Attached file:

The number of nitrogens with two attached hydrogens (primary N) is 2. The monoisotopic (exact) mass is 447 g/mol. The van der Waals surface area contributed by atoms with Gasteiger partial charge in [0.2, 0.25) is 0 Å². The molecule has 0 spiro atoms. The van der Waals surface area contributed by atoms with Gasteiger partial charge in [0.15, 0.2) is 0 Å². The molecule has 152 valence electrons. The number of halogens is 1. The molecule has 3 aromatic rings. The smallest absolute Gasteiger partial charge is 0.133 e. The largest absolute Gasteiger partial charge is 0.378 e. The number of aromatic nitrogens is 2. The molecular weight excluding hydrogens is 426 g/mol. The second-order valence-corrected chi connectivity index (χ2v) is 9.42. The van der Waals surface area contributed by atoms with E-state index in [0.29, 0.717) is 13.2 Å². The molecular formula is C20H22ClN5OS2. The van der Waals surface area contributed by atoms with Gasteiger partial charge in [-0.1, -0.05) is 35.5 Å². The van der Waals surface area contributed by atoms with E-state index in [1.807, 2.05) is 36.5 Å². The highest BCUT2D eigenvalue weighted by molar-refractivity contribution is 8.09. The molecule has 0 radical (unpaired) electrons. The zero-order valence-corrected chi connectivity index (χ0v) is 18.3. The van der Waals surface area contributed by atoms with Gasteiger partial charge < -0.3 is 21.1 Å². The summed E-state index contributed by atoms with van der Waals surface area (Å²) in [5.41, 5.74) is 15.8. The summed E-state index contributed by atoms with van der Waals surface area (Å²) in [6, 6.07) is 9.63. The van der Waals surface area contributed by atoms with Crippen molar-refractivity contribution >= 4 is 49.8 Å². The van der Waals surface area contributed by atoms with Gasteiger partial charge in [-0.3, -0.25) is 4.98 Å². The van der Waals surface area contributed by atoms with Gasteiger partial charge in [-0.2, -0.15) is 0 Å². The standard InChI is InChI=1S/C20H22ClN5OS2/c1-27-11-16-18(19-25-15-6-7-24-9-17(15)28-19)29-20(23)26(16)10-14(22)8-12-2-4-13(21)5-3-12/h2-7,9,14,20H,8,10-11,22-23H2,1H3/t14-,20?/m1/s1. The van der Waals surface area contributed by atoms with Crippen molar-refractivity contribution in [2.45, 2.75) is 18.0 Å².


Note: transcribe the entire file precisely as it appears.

The number of nitrogens with two attached hydrogens (primary N) is 2. The monoisotopic (exact) mass is 447 g/mol. The van der Waals surface area contributed by atoms with Gasteiger partial charge in [0.2, 0.25) is 0 Å². The molecule has 0 spiro atoms. The van der Waals surface area contributed by atoms with Gasteiger partial charge in [0.15, 0.2) is 0 Å². The molecule has 152 valence electrons. The number of halogens is 1. The molecule has 3 aromatic rings. The smallest absolute Gasteiger partial charge is 0.133 e. The largest absolute Gasteiger partial charge is 0.378 e. The number of aromatic nitrogens is 2. The molecular weight excluding hydrogens is 426 g/mol. The second-order valence-corrected chi connectivity index (χ2v) is 9.42. The van der Waals surface area contributed by atoms with E-state index in [0.29, 0.717) is 13.2 Å². The molecular formula is C20H22ClN5OS2. The van der Waals surface area contributed by atoms with Gasteiger partial charge in [-0.1, -0.05) is 35.5 Å². The van der Waals surface area contributed by atoms with E-state index in [1.807, 2.05) is 36.5 Å². The highest BCUT2D eigenvalue weighted by molar-refractivity contribution is 8.09. The molecule has 0 radical (unpaired) electrons. The zero-order valence-corrected chi connectivity index (χ0v) is 18.3. The van der Waals surface area contributed by atoms with Gasteiger partial charge < -0.3 is 21.1 Å². The summed E-state index contributed by atoms with van der Waals surface area (Å²) in [5.41, 5.74) is 15.8. The summed E-state index contributed by atoms with van der Waals surface area (Å²) in [6, 6.07) is 9.63. The van der Waals surface area contributed by atoms with Crippen molar-refractivity contribution >= 4 is 49.8 Å². The van der Waals surface area contributed by atoms with Gasteiger partial charge in [-0.3, -0.25) is 4.98 Å². The van der Waals surface area contributed by atoms with Gasteiger partial charge in [-0.2, -0.15) is 0 Å². The standard InChI is InChI=1S/C20H22ClN5OS2/c1-27-11-16-18(19-25-15-6-7-24-9-17(15)28-19)29-20(23)26(16)10-14(22)8-12-2-4-13(21)5-3-12/h2-7,9,14,20H,8,10-11,22-23H2,1H3/t14-,20?/m1/s1. The van der Waals surface area contributed by atoms with Crippen molar-refractivity contribution in [2.45, 2.75) is 18.0 Å².